Indigenous People’s Perspectives on their Own Histories

Posted on Monday, January 31, 2022

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Building Connections: Mobilizing Indigenous Histories for Social Change

Join us for the next event in the series Building Connections: Mobilizing Indigenous Histories for Social Change for a presentation featuring Christian Coocoo, Coordinator of Cultural Services for the Atikamekw Nation Council, David Gascon, Vice-principal of Nikanik Secondary School, and Daviken Studnicki-Gizbert, Associate Professor of History at McGill University. In this conversation, our guests will focus on the challenges of creating the Kiskinohamasowin Atisokana curriculum and will elaborate its learning objectives.

Date: February 16, 2022 

Time: 3:00 - 4:30 PM 

Registration required


Event Description:

This presentation will focus on the creation of an Atikamekw social studies curriculum known as the Kiskinohamasowin Atisokana program, taught at the primary and secondary levels. The objective of this program is to offer the Atikamekw youth an opportunity to better know the realities of their nation and those of other peoples. The first year of the Atisokana program is currently taught to secondary one students in Atikamekw secondary schools in the communities of Wemotaci and Manawan in Northern Québec. Our speakers will outline the challenges encountered in the preparation of the program and the pedagogical choices that were made as a result.

Presenters

Christian Coocoo is originally from the Atikamekw community of Wemotaci, Quebec. Trained in anthropology at Laval University in Quebec City, he is the Coordinator of Cultural Services at the Atikamekw Nation Council since 1998. He works actively for the valorization and the perpetuation of the culture of his nation. He initiates and coordinates the documentation, transfer and outreach activities on the history, knowledge and traditional ways of the Atikamekw. He has also been collaborating for several years on various research projects with organizations and researchers from several universities.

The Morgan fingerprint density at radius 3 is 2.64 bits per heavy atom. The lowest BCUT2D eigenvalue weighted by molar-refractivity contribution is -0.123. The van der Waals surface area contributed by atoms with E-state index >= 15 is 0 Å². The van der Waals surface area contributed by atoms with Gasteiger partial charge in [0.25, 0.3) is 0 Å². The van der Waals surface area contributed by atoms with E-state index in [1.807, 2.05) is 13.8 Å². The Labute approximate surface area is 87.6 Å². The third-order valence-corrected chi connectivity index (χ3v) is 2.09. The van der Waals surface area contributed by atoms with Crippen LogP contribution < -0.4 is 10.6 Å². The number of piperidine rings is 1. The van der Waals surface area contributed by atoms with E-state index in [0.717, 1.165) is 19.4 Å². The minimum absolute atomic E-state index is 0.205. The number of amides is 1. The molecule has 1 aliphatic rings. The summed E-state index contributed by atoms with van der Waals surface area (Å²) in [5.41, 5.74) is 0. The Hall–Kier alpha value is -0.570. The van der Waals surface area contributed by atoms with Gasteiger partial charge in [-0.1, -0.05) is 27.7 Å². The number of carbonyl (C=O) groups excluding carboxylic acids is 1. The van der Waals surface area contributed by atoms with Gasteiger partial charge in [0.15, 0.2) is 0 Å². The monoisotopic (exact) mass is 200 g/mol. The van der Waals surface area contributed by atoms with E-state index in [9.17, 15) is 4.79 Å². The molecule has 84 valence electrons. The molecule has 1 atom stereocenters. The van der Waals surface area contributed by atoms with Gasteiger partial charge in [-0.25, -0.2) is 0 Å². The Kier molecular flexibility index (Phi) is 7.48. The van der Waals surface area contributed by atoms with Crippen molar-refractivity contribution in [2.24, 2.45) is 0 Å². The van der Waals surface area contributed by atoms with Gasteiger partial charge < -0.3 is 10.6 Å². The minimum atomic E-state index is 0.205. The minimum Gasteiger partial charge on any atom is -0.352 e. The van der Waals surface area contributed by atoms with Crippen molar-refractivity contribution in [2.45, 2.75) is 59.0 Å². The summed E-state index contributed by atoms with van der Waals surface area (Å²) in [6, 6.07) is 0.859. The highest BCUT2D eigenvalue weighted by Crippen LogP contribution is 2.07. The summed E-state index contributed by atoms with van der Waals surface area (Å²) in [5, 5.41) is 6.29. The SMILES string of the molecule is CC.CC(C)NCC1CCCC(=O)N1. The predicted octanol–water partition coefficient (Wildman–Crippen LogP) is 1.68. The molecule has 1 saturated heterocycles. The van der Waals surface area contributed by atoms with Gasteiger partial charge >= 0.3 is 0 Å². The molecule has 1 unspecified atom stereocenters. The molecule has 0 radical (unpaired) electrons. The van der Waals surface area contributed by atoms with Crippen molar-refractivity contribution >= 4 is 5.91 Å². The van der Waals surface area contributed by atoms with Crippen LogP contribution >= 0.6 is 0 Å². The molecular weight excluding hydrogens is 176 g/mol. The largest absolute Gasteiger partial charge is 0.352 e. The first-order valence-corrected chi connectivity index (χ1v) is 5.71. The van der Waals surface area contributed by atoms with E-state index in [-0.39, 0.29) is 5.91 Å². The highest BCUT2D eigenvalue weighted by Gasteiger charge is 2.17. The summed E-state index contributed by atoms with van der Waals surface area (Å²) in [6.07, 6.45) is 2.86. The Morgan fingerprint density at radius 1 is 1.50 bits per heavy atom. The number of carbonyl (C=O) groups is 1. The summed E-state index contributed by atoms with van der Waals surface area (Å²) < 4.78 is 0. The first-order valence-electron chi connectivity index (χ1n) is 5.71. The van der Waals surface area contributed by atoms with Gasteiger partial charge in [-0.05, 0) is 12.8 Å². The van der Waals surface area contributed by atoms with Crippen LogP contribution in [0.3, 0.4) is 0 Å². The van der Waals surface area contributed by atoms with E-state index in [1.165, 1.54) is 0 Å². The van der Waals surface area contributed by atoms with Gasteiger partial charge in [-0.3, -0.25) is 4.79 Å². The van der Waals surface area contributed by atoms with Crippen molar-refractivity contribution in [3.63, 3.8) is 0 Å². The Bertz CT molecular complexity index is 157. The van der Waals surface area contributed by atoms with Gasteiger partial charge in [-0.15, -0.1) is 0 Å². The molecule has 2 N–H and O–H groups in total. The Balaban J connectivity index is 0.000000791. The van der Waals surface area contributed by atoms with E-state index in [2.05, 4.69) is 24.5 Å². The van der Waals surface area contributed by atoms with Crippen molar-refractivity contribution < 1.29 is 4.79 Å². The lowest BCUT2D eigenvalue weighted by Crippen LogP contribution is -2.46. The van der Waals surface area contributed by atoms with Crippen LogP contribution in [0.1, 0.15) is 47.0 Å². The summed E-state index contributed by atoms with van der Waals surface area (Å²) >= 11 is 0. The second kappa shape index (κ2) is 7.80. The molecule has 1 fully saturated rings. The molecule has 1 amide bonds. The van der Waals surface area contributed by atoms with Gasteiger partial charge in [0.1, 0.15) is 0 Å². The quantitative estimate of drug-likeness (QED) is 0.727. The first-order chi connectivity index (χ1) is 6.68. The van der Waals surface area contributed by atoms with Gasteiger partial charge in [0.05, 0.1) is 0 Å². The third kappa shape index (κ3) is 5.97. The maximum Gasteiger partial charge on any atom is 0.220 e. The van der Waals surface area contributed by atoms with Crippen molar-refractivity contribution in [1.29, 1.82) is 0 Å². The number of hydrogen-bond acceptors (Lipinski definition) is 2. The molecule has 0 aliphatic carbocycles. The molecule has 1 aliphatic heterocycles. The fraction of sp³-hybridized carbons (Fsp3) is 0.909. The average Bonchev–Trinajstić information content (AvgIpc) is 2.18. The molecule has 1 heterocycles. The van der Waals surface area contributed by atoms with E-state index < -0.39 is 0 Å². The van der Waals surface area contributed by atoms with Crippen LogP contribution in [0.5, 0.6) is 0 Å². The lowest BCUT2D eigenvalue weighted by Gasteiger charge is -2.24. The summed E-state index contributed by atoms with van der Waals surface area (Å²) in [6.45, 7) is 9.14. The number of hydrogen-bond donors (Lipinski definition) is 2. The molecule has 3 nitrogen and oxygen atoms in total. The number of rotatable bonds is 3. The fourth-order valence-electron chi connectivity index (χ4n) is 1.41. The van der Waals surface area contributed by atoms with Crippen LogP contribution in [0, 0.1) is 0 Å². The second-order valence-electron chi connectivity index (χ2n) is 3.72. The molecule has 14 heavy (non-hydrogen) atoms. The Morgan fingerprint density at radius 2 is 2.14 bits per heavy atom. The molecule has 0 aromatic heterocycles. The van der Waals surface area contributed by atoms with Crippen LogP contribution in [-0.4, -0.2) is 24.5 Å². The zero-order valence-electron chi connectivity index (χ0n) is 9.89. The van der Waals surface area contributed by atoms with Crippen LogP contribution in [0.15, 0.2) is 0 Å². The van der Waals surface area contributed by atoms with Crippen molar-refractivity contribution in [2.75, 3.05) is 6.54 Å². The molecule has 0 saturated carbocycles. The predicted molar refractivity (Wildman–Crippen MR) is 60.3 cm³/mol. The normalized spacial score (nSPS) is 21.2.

David Gascon is currently the Vice-Principal at Nikanik High School in the Atikamekw community of Wemotaci. He was a secondary school social studies teacher and has completed a DESS in school leadership and management, in which he studied the impacts of the integration of Indigenous knowledge and pedagogy in schools in Indigenous communities. He is currently the coordinator of the Kiskinohamasowin Atisokana program working committee.

Daviken Studnicki-Gizbert teaches environmental, Latin American and global history at McGill University in Montréal. His research has examined early capitalist trade in the Iberian Atlantic, the  history of resource extraction in Mexico, and the contemporary Canadian mining industry in Latin America. He is currently engaged in collaborative history and cartography projects with the Congreso Ngäbé, Buglé y Campesino de la Región Norte de Santa Fé (Panama) and the Conseil de la Nation Atikamekw (Québec).


The series is funded by the Social Sciences and Humanities Research Council of Canada, the Institute of Indigenous Research and Studies and the Faculties of Education and of Arts at the University of Ottawa. It is organized in collaboration with the History in Canada: First Peoples’ Perspectives project initiated by the Cégep de l'Outaouais, the Indigenous Affairs and the KitiganZibi First Nation Cultural Education Centre.

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